Pressing questions after Kahne’s big move

For Kasey Kahne, It was a matter of when, not if, he would leave Richard Petty Motorsports.

Now that his relationship with Hendrick Motorsports is official, there are still questions needing answers.

Can anyone stop Hendrick?

Rick Hendrick’s now the George Steinbrenner of NASCAR, not only in his ability to win championships, but by acquiring top dollar talent in the garage from the drivers on down the roster.

Certainly, the results justify his actions. Hendrick engines have won four of the first seven races this season, and a Hendrick driver’s won the last four championships.

However, the new NASCAR owner model is changing again. Team owners have obviously discovered a way to circumvent NASCAR’s four-team rule by merging with other teams and/or making said teams “retail partners.” Roush Fenway Racing started the practice with Yates Racing, then went one step further and moved Richard Petty Motorsports onto the RFR campus.

Hendrick went around it and took the process one step further, by not only providing its satellite operation at Stewart-Haas Racing with championship caliber equipment, but enlisting talent of an equivalent standard to race it. In 2011, it’s possible HMS/SHR could have seven cars in the Chase.

Finally, when a team has a winning percentage such as Hendrick — 13 of 36 races last season (36 per cent) — how can other organizations compete off the track when it comes to sponsorship? Put simply, they can’t.

What are Kahne’s options in 2011?

Hendrick says the responsibility to place Kasey on a team next year lies with him.

Multiple sources still say Kahne drives a Stewart-Haas Racing Chevrolet next season. The only way that scenario changes is if Mark Martin decides to retire early, or run a limited schedule. Hendrick said Martin didn’t wish to race full-time after 2011. Other than the contract with, there’s nothing to stop Martin from an early semi-retirement. "It would have to be Mark Martin’s thing that he does not want to do what he told me he wanted to do," Hendrick said.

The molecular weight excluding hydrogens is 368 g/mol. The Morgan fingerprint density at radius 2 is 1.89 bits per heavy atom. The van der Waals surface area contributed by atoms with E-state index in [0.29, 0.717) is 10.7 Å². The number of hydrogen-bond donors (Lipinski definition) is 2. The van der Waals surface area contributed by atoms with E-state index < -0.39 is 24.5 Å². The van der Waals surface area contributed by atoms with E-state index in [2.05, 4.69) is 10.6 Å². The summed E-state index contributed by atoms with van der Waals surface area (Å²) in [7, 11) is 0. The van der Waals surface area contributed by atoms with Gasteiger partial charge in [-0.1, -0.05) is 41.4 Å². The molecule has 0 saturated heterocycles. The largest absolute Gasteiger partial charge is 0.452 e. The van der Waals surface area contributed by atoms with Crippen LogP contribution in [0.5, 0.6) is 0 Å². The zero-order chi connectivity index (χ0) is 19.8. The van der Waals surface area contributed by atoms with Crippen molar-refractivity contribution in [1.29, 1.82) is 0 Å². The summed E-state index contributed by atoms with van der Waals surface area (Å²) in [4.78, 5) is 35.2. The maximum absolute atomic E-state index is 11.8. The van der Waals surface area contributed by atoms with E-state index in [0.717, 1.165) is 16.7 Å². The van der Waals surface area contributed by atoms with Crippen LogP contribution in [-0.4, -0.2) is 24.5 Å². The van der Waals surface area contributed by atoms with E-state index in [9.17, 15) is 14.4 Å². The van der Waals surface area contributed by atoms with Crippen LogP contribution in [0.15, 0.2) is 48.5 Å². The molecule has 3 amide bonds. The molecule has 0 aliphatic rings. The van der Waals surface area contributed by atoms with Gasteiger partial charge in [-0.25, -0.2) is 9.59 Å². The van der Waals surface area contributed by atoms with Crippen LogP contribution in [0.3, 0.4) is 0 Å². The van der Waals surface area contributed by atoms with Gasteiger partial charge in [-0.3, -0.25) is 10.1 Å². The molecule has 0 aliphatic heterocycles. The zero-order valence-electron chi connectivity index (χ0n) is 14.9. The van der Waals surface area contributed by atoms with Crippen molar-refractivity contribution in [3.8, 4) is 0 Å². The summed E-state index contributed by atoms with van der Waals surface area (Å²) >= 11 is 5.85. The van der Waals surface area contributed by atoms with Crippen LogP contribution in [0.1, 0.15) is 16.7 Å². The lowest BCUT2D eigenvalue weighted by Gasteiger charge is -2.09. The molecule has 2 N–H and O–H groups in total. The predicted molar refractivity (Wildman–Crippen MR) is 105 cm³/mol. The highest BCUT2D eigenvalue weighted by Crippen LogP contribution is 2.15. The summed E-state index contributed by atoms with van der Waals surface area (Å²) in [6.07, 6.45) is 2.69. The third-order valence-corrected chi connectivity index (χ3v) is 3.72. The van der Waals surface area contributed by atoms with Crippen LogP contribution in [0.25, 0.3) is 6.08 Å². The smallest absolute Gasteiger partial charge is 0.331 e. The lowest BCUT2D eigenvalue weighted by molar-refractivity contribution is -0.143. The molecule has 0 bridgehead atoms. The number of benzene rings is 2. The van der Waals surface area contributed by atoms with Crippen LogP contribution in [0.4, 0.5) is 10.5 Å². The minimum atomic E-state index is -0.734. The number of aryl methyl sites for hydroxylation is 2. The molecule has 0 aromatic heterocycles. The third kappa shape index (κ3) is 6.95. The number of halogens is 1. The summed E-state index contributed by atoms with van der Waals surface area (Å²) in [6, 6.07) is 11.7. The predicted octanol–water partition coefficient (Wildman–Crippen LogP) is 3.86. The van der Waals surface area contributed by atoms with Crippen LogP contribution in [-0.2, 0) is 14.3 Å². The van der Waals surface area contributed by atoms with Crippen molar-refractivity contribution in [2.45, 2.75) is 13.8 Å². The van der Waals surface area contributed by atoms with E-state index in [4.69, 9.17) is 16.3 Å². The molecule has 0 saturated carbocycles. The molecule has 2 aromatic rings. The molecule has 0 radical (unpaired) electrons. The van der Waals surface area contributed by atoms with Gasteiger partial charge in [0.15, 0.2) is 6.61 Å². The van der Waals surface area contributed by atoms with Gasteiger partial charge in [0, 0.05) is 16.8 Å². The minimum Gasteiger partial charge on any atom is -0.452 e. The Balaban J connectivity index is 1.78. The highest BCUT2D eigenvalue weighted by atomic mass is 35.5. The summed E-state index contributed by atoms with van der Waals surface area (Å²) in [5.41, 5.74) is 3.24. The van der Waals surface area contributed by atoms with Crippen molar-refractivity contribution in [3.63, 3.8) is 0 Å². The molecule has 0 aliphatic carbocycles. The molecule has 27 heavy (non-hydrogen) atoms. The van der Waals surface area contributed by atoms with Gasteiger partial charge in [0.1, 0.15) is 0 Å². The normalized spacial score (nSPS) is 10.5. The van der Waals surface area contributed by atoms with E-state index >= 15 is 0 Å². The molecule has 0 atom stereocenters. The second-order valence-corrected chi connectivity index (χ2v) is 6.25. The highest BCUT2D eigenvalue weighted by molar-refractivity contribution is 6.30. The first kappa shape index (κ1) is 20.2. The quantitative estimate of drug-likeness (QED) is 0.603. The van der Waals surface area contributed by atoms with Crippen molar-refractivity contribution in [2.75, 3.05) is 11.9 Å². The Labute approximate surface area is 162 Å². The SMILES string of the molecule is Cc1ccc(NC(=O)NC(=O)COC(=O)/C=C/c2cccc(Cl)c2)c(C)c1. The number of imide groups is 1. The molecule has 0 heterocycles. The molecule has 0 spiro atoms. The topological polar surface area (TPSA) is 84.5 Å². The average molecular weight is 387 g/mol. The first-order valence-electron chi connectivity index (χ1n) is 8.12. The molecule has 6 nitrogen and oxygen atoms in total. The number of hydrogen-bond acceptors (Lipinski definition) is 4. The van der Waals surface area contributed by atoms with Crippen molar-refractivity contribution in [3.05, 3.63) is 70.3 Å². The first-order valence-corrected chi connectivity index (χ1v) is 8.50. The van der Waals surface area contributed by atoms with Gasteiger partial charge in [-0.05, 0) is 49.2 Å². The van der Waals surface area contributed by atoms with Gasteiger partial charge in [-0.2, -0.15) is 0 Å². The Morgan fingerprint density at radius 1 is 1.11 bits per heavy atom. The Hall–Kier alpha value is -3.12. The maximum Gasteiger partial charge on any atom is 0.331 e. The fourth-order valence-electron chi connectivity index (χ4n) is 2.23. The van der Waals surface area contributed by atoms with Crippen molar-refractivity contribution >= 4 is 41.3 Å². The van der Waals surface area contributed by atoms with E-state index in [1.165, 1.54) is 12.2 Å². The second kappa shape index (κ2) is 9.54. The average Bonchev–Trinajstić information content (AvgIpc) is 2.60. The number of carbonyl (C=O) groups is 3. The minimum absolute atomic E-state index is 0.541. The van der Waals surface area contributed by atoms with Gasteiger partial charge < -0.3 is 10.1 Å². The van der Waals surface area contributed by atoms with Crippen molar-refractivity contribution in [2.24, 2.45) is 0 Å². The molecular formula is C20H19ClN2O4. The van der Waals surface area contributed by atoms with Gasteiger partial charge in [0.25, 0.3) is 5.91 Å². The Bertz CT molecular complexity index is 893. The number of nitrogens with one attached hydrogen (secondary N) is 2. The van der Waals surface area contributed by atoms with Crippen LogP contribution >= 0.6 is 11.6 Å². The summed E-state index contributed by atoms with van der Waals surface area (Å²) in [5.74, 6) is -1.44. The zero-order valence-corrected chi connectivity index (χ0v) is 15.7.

JR Motorsports doesn’t appear to be an option, either. According to Hendrick, ”Junior’s made it pretty clear that he wants to see that a Nationwide organization. That could change subject to Danica’s (Patrick) decisions."

Is there any more room at the ‘Inn’?

That really depends on which inn. Due to NASCAR’s current four full-time team cap, the Hendrick Motorsports Inn is full until Mark Martin steps down. Dale Earnhardt, Jr.’s in the third year of a five-year contract, although the first three seasons haven’t been sunshine and lollipops. Jeff Gordon, who once claimed he didn’t want to be racing past 40, has changed his tune. So, the landscape could change for HMS in the next few years, despite Hendrick’s contention that, “I’ll probably retire before I need anybody else.”

And speaking of inns, is Hendrick like Hilton Hotels, where the options range from the Hampton Inn to the Waldorf-Astoria, or are they all Hiltons? Would someone like Kevin Harvick jump ship from Richard Childress Racing knowing Stewart-Haas Racing could actually evolve into Hendrick Lite? Just when the buzz started that SHR was receiving inferior equipment, Ryan Newman silenced the chatter with his win in Phoenix.

What can Kahne expect the rest of the season?

Several sources confirm that Kahne promised crew chief Kenny Francis and the No. 9 team support squad that they’d follow him to his next venture. That might have been the case, when Kahne’s ride appeared to be with Joe Gibbs Racing.

However, Hendrick said Wednesday it would be premature to determine the team makeup for 2011. He admits there could be struggles, but he’s more concerned about 2012 and beyond.

As it stands, there’s nothing guaranteed for the crew beyond next season.

Can any driver sustain 29 races as a ‘Lame duck’?

Finally, given the disparity in equipment at RPM already, the best Kahne can hope for is to carry the testing banner for the Roush cars the remainder of the year.

Chances are good that Kahne will no longer be invited to weekly team meetings or debriefs. While he remained optimistic during his teleconference, he isn’t kidding anyone if he believes this team has any chance of making the Chase. Perhaps he’s already thinking, ‘there’s always next year, and the year after that.’

For Hendrick, it may be time to find a back-up plan for Kahne before season’s end. After all, Kurt Busch was shown the curb early after his decision to depart Roush for Penske Racing.